How much effect the type of wood/construction will have on the sound of an electric guitar usually is only noticeable on low output single coils. With low-output single coils, the sound is relatively "transparent" and detailed. Typically, this will be more pronounced in hollow body and semi-hollow guitars than in solid body guitars (though the wood of a solid body will have some difference, particularly with low output pickups, but it's pretty minor). And the expense/rarity of the wood isn't a big factor (Danelectro notably uses what's basically plywood, and they sound amazing) so much as the density - and even then, it's personal preference.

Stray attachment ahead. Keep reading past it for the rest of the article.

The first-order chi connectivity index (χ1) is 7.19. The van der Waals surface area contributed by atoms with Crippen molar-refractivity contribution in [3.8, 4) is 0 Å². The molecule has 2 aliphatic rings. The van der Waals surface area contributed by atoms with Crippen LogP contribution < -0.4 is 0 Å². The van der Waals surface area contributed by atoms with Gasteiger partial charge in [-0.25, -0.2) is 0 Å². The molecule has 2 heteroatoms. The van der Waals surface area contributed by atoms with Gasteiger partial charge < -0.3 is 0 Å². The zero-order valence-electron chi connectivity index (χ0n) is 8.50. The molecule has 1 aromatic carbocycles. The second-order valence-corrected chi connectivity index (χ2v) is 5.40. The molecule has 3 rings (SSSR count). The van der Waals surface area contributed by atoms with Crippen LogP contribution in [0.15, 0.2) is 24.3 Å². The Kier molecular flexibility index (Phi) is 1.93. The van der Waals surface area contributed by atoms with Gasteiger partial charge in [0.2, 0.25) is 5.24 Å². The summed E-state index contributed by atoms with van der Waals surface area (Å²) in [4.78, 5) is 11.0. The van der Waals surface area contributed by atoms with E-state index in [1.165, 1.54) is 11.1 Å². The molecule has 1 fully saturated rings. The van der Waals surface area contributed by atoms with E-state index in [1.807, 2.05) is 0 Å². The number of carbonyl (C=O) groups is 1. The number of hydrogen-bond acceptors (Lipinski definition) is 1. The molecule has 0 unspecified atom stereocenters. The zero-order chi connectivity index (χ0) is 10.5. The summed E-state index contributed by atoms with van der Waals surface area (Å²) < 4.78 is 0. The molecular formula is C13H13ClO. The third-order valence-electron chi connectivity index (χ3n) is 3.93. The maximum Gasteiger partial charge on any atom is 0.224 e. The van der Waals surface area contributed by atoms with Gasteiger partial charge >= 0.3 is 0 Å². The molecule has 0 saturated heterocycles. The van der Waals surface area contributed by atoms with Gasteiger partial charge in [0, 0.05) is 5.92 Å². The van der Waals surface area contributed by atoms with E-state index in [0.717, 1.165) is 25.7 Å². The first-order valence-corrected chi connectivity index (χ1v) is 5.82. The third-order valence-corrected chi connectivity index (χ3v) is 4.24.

Regardless, with metal, none of this really matters. When you're playing with high output pickups and lots of gain, there is no transparency and detail. You're basically going for sustain (which is also achieved through gain) and high output (which lends itself to more gain). The very nature of metal means that you're driving everything so hard that any nuance between guitars becomes irrelevant to the sound produced/is buried by output and gain. In terms of sound, it's pretty much entirely the pickups and the amp (able to saturate/drive with that high output). Nothing else really matters in terms of sound (though players may have preferences when it comes to playability - shape of the neck, fret type, scale length, string thickness, etc...).